$\left[\begin{array}{c}\frac{\partial {\mathit{u}}_{1}}{\partial \mathit{t}}-\frac{\partial {\mathit{u}}_{1}}{\partial {\mathit{x}}_{1}}\frac{\partial {\mathit{x}}_{1}}{\partial \mathit{t}}\\ ⋮\\ \frac{\partial {\mathit{u}}_{\mathit{N}}}{\partial \mathit{t}}-\frac{\partial {\mathit{u}}_{\mathit{N}}}{\partial {\mathit{x}}_{\mathit{N}}}\frac{\partial {\mathit{x}}_{\mathit{N}}}{\partial \mathit{t}}\\ \frac{{\partial }^{2}\stackrel{˙}{{\mathit{x}}_{1}}}{\partial {\mathit{t}}^{2}}\\ ⋮\\ \frac{{\partial }^{2}\stackrel{˙}{{\mathit{x}}_{\mathit{N}}}}{\partial {\mathit{t}}^{2}}\end{array}\right]=\mathit{M}\text{\hspace{0.17em}}{\mathit{y}}^{\prime }=\left[\begin{array}{cc}{\mathit{M}}_{1}& {\mathit{M}}_{2}\\ {\mathit{M}}_{3}& {\mathit{M}}_{4}\end{array}\right]\left[\begin{array}{c}\stackrel{˙}{{\mathit{u}}_{1}}\\ ⋮\\ \stackrel{˙}{{\mathit{u}}_{\mathit{N}}}\\ \stackrel{˙}{{\mathit{x}}_{1}}\\ ⋮\\ \stackrel{˙}{{\mathit{x}}_{\mathit{N}}}\end{array}\right]$.

This formulation shows that ${\mathit{M}}_{1}$ and ${\mathit{M}}_{2}$ form the left side of Burgers' equations (the first $\mathit{N}$ equations in the system), while ${\mathit{M}}_{3}$ and ${\mathit{M}}_{4}$ form the left side of the mesh equations (the last $\mathit{N}$ equations in the system). The block matrices are:

$\begin{array}{l}{\mathit{M}}_{1}={\mathit{I}}_{\mathit{N}},\\ {\mathit{M}}_{2}=-\frac{\partial {\mathit{u}}_{\mathit{i}}}{\partial {\mathit{x}}_{\mathit{i}}}{\mathit{I}}_{\mathit{N}},\\ {\mathit{M}}_{3}={0}_{\mathit{N}},\\ {\mathit{M}}_{4}=\frac{{\partial }^{2}}{\partial {\mathit{t}}^{2}}{\mathit{I}}_{\mathit{N}}.\end{array}$

${\mathit{I}}_{\mathit{N}}$ is the $\mathit{N}×\mathit{N}$ identity matrix. The partial derivatives in ${\mathit{M}}_{2}$ are estimated using finite differences, while the partial derivative in ${\mathit{M}}_{4}$ uses a Laplacian matrix. Notice that ${\mathit{M}}_{3}$ contains only zeros because none of the equations for the mesh movement depend on $\stackrel{˙}{\mathit{u}}$.

Now you can write a function that computes the mass matrix. The function must accept two inputs for time $\mathit{t}$ and the solution vector $\mathit{y}$. Since the solution vector $\mathit{y}$ contains half $\stackrel{˙}{\mathit{u}}$ components and half $\stackrel{˙}{\mathit{x}}$ components, the function extracts these first. Then, the function forms all of the block matrices (taking the boundary values of the problem into account) and assembles the mass matrix using the four blocks.

function M = mass(t,y)
% Extract the components of y for the solution u and mesh x
N = length(y)/2;
u = y(1:N);
x = y(N+1:end);

% Boundary values of solution u and mesh x
u0 = 0;
uNP1 = 0;
x0 = 0;
xNP1 = 1;

% M1 and M2 are the portions of the mass matrix for Burgers' equation.
% The derivative du/dx is approximated with finite differences, using
% single-sided differences on the edges and centered differences in between.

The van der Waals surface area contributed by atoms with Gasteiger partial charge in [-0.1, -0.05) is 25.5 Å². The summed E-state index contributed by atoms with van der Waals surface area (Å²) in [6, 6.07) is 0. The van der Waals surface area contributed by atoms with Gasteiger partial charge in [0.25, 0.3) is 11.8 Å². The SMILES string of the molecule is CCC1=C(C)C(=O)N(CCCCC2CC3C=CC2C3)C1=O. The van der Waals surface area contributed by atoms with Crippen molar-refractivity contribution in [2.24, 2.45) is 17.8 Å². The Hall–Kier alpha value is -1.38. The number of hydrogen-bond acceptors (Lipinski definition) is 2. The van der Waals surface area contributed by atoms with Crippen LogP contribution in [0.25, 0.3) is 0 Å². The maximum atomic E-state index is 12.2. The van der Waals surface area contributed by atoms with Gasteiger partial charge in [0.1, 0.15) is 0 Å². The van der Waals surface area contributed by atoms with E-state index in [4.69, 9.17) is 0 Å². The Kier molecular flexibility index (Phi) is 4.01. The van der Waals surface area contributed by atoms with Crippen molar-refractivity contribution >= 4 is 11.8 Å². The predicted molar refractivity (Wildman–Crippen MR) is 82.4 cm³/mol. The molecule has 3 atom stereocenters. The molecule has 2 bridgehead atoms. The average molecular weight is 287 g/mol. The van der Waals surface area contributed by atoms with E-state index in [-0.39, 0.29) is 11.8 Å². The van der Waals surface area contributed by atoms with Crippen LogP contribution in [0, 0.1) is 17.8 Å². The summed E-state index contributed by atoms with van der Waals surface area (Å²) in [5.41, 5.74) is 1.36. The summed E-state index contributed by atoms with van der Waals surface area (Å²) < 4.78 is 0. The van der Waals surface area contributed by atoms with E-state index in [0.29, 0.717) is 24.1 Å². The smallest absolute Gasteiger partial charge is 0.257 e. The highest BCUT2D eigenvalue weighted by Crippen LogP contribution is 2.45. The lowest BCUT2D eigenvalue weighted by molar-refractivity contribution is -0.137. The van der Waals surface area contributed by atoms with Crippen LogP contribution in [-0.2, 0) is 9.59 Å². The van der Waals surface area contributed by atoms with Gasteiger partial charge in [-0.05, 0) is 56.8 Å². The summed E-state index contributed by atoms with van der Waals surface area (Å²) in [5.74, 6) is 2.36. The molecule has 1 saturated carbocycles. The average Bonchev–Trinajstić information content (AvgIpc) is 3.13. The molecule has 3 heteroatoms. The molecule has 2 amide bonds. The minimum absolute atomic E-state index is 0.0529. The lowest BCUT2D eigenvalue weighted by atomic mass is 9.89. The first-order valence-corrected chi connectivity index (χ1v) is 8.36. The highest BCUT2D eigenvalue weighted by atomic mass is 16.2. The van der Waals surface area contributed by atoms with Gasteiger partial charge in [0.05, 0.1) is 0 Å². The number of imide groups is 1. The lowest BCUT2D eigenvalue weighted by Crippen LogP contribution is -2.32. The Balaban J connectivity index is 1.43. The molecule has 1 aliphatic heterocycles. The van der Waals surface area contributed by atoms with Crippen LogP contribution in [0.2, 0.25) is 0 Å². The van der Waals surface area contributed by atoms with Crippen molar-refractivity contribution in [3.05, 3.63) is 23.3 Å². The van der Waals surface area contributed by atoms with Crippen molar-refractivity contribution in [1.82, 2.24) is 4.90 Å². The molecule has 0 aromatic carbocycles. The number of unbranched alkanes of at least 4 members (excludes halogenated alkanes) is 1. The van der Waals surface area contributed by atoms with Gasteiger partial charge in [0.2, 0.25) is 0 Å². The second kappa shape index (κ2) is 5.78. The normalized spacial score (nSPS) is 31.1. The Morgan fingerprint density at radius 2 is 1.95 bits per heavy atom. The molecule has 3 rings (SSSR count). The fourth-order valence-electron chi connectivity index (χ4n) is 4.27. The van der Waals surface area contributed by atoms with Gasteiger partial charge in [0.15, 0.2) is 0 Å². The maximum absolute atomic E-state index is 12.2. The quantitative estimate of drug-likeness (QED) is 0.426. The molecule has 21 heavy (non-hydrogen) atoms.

M1 = speye(N);
M2 = sparse(N,N);
M2(1,1) = - (u(2) - u0)/(x(2) - x0);
for i = 2:N-1
M2(i,i) = - (u(i+1) - u(i-1))/(x(i+1) - x(i-1));
end
M2(N,N) = - (uNP1 - u(N-1))/(xNP1 - x(N-1));

% M3 and M4 define the equations for mesh point evolution, corresponding to
% MMPDE6 in the reference paper. Since the mesh functions only involve d/dt(dx/dt),
% the M3 portion of the mass matrix is all zeros. The second derivative in M4 is
% approximated using a finite difference Laplacian matrix.
M3 = sparse(N,N);
e = ones(N,1);
M4 = spdiags([e -2*e e],-1:1,N,N);

% Assemble mass matrix
M = [M1 M2
M3 M4];
end

Note: All functions are included as local functions at the end of the example.

### Code Derivative Function

The derivative function for this problem returns a vector with $2\mathit{N}$ elements. The first $\mathit{N}$ elements correspond to Burgers' equations, while the last $\mathit{N}$ elements are for the moving mesh equations. The function movingMeshODE goes through these steps to evaluate the right-hand sides of all the equations in the system:

1. Evaluate Burgers' equations using finite differences (first $\mathit{N}$ elements).

2. Evaluate monitor function (last $\mathit{N}$ elements).

3. Apply spatial smoothing to monitor function and evaluate moving mesh equations.

The first $\mathit{N}$ equations in the derivative function encode the right side of Burgers' equations. Burgers' equations can be considered as a differential operator involving spatial derivatives of the form:

$\mathit{f}\left(\mathit{u}\right)=ϵ\frac{{\partial }^{2}\mathit{u}}{{\partial \mathit{x}}^{2}}-\frac{\partial }{\partial \mathit{x}}\left(\frac{{\mathit{u}}^{2}}{2}\right)$.

The reference paper [1] describes the process of approximating the differential operator $\mathit{f}$ using centered finite differences by

${\mathit{f}}_{\mathit{i}}=ϵ\left[\frac{\left(\frac{{\mathit{u}}_{\mathit{i}+1}-{\mathit{u}}_{\mathit{i}}}{{\mathit{x}}_{\mathit{i}+1}-{\mathit{x}}_{\mathit{i}}}\right)-\left(\frac{{\mathit{u}}_{\mathit{i}}-{\mathit{u}}_{\mathit{i}-1}}{{\mathit{x}}_{\mathit{i}}-{\mathit{x}}_{\mathit{i}-1}}\right)}{\frac{1}{2}\left({\mathit{x}}_{\mathit{i}+1}-{\mathit{x}}_{\mathit{i}-1}\right)}\right]-\frac{1}{2}\left(\frac{{\mathit{u}}_{\mathit{i}+1}^{2}-{\mathit{u}}_{\mathit{i}-1}^{2}}{{\mathit{x}}_{\mathit{i}+1}-{\mathit{x}}_{\mathit{i}-1}}\right).$

On the edges of the mesh (for which $\mathit{i}=1$ and $\mathit{i}=\mathit{N}$), only single-sided differences are used instead. This example uses $ϵ=1×{10}^{-4}$.

The equations governing the mesh (comprising the last $\mathit{N}$ equations in the derivative function) are

$\frac{{\partial }^{2}\stackrel{˙}{\mathit{x}}}{\partial {\mathit{t}}^{2}}=\frac{1}{\tau }\frac{\partial }{\partial \mathit{t}}\left(\mathit{B}\left(\mathit{x},\mathit{t}\right)\frac{\partial \mathit{x}}{\partial \mathit{t}}\right).$

Just as with Burgers' equations, you can use finite differences to approximate the monitor function $\mathit{B}\left(\mathit{x},\mathit{t}\right)$: